A: I’ll be damned if I know. But it’s pretty much what you can expect from Zona Pellucida – a 45 min. one person show from Montreal which played at Buddies in Bad Times Theatre.

My friend Earnest and I didn’t really know what to expect from “Zona Pellucida”. The posters gave little indication of plot and the programme offered little more. It is one of those kinds of shows where you sit there for the first ten minutes thinking “Ok, I just need to concentrate harder and maybe I’ll get the purpose here!” By the time we hit 25 minutes I just decided to sit back and enjoy the ride.

Continue reading Zona Pellucida & the Needle Exchange (A Double Bill) – Buddies in Bad Times Theatre

Stranger – Praxis Theatre

James Murray as Meursault

by Alex Rayment

It’s cold, slushy, bleak and the credit card bills from the holiday season have arrived. Happy National Depression Week everyone. It’s the perfect time for me to huddle indoors and dust off my keyboard for some good old theatre bloggin’. It also happens to be perfect setting in which to present the famous, anti-nihilistic French classic L’Étranger – the book on which Stranger by Praxis Theatre is based.

So for starters, go read the book.

Continue reading Stranger – Praxis Theatre

Them & Us – Theatre Passe Muraille

Them-&-Us

by Sam Mooney

Them & Us, playing at Theatre Passe Muraille, isn’t really a play; it’s a series of vignettes. All these portraits and sketches focus on male-female relationships and the trouble we have connecting with each other.

You’re going to want to see this one with a friend, because you’re going to want to talk about it afterwards. It would be ideal to go with a friend of the opposite sex. That way you can ask if women say “I don’t believe in romantic love” or if men say “I want to stab you with a fork…in the shoulder”, or if those seem to just be ‘guy things’ or ‘girl things’.

Continue reading Them & Us – Theatre Passe Muraille

I haven't forgotten you, I promise…

Clearly I have been woefully neglecting Mooney on Theatre of late.

Unfortunately, I can’t say that is likely to change.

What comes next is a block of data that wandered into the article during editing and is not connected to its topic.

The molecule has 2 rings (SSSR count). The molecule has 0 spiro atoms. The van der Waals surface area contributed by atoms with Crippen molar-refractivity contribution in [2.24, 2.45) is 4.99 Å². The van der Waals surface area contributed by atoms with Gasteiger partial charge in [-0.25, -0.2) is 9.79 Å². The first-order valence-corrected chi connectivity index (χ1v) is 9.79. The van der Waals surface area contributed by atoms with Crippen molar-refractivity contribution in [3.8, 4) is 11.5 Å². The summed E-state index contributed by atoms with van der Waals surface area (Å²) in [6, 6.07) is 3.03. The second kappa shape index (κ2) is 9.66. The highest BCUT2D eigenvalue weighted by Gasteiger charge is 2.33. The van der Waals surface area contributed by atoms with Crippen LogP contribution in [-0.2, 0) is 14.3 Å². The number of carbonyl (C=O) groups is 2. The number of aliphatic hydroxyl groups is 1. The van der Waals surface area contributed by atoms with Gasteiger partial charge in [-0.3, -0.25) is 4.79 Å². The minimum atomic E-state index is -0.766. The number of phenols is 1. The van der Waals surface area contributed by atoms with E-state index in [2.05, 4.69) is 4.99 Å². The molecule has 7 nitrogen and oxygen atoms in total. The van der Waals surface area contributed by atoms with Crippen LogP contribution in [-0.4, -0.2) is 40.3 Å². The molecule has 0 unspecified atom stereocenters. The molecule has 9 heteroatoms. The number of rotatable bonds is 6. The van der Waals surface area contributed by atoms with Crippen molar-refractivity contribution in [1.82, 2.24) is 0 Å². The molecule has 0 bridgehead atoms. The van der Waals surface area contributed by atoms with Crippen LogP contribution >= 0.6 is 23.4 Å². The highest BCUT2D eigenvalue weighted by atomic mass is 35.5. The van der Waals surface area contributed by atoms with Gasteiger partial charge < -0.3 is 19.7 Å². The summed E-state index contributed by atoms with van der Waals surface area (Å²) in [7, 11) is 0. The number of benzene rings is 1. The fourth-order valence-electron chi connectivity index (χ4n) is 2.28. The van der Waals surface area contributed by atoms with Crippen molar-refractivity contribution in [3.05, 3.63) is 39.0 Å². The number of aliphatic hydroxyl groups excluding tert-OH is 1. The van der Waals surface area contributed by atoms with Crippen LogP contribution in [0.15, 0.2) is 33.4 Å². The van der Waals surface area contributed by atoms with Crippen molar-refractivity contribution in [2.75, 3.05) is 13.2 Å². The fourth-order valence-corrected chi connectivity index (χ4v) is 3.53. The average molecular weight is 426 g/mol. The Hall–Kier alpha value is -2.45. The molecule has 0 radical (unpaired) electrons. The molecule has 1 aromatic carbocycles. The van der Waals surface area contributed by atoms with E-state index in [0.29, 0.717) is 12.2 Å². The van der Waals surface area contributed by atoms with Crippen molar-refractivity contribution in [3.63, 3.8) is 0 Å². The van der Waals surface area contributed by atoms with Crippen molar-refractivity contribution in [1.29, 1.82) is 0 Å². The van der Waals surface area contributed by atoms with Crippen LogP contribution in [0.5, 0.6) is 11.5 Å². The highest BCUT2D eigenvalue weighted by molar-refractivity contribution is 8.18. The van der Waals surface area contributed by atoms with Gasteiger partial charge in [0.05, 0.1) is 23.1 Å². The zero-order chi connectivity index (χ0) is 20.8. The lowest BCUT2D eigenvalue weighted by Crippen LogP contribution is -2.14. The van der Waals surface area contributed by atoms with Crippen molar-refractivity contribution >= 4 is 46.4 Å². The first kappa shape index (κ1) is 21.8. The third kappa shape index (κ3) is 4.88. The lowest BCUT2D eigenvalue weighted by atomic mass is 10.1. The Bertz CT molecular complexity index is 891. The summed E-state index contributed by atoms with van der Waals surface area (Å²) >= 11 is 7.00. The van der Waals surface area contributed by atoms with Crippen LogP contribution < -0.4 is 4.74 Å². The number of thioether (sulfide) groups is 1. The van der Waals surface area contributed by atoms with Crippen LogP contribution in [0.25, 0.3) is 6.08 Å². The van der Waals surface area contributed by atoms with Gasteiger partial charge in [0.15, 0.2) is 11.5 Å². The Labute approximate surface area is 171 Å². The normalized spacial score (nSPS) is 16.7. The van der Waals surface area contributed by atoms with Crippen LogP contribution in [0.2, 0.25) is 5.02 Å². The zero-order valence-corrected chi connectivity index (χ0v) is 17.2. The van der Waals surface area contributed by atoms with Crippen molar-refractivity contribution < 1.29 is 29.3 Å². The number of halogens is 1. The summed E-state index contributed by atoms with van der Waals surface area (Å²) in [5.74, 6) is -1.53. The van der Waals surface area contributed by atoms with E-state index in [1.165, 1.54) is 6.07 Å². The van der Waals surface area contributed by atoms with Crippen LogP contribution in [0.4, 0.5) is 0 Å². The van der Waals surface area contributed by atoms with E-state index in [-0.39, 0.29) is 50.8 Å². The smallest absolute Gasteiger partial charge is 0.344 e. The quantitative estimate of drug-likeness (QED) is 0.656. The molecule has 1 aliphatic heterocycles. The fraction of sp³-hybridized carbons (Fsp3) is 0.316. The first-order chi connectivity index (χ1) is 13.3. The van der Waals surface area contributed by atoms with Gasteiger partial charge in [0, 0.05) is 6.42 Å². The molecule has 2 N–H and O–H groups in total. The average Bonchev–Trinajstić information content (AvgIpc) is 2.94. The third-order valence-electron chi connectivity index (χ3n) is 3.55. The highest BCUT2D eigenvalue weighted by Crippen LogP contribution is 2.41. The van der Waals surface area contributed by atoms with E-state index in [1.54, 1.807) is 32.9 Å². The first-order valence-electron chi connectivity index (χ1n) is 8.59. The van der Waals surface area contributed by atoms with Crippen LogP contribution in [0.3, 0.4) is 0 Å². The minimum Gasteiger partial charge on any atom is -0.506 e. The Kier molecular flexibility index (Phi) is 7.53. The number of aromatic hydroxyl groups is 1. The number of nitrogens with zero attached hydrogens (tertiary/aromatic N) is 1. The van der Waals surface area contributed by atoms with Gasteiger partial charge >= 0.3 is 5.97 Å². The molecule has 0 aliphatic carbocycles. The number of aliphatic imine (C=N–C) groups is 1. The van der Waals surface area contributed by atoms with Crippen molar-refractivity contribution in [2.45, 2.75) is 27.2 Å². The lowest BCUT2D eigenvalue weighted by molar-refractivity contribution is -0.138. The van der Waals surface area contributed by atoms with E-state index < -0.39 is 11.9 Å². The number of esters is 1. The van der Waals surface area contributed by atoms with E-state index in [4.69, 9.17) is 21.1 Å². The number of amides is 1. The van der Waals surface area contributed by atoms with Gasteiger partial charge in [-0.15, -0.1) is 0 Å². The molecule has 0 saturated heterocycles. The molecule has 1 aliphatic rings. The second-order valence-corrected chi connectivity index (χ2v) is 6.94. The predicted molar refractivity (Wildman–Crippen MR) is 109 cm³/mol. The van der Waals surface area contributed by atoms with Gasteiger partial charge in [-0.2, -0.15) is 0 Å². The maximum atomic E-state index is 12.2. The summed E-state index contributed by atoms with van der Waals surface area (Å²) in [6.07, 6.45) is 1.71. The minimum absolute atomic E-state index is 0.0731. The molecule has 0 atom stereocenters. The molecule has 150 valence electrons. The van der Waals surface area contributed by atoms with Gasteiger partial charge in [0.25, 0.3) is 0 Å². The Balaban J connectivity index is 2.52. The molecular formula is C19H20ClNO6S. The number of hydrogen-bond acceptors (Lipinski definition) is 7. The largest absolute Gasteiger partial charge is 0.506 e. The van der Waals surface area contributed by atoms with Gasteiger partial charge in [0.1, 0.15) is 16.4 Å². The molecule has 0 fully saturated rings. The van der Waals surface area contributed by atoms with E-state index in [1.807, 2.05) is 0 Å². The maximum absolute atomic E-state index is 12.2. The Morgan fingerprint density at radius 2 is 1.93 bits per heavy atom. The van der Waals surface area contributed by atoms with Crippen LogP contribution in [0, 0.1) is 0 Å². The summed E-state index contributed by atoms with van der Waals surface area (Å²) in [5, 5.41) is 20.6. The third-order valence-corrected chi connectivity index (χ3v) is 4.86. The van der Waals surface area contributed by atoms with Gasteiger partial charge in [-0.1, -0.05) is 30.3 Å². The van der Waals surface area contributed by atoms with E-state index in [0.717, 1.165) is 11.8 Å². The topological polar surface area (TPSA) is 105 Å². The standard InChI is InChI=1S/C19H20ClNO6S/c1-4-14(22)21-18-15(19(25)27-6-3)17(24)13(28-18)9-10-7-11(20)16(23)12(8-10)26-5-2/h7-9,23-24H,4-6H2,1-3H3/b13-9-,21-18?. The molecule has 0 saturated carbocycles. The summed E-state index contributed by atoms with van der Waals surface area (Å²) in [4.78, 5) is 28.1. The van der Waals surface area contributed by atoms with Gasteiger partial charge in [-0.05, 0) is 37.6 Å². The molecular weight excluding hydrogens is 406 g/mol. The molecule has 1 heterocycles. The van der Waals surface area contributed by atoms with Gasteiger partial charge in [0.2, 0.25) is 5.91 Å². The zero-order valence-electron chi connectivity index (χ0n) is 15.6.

I am basically going to be giving birth any day now, and have not been able to go to a show in quite some time, and quite frankly, can’t imagine that having a newborn is going to allow much time for such things either.

However, I do have my trusty band of writers who are going to start going to shows again, so there will in fact be content again.  Rejoice!

And, on that note, if you know of someone who would like to write about theatre, send them my way.  I’m interviewing new writers.  Best bet is to send me an email at megan@mooneyontheatre.com.  I will outline the details of what I expect, and I’ll ask for a writing sample, but they can wait until they figure out if they’d actually enjoy working with me before they figure out what writing to send.

So, hopefully in a couple months I’ll be able to see a few shows and get back into the theatre scene, but in the meantime I hope my writers will keep you entertained and informed.

And back to CanStage…

As you may remember, there was some blog back-and-forthing about CanStage a while ago.

Well, looks like Richard Ouzounian is adding his voice to the chorus.

Ouzounian seems to think we’re not talking about it, which may be true in a bigger context, but it has been talked about, maybe he just means it’s not being talked about by the right people?  In the article he says:

Yet what really makes this behemoth the elephant in the room is that everybody knows it’s there, taking up space and money, but no one wants to discuss its failure to live up to Toronto’s expectations.

 

For the history, and some of the recent discussion, in case you missed it the first time around:

J. Kelly asks the questions here first in August, then continues in this series of posts.

Then I wrote about it here.

Anyone else have any discussions they’d like to tell me about so I can add them to the pile?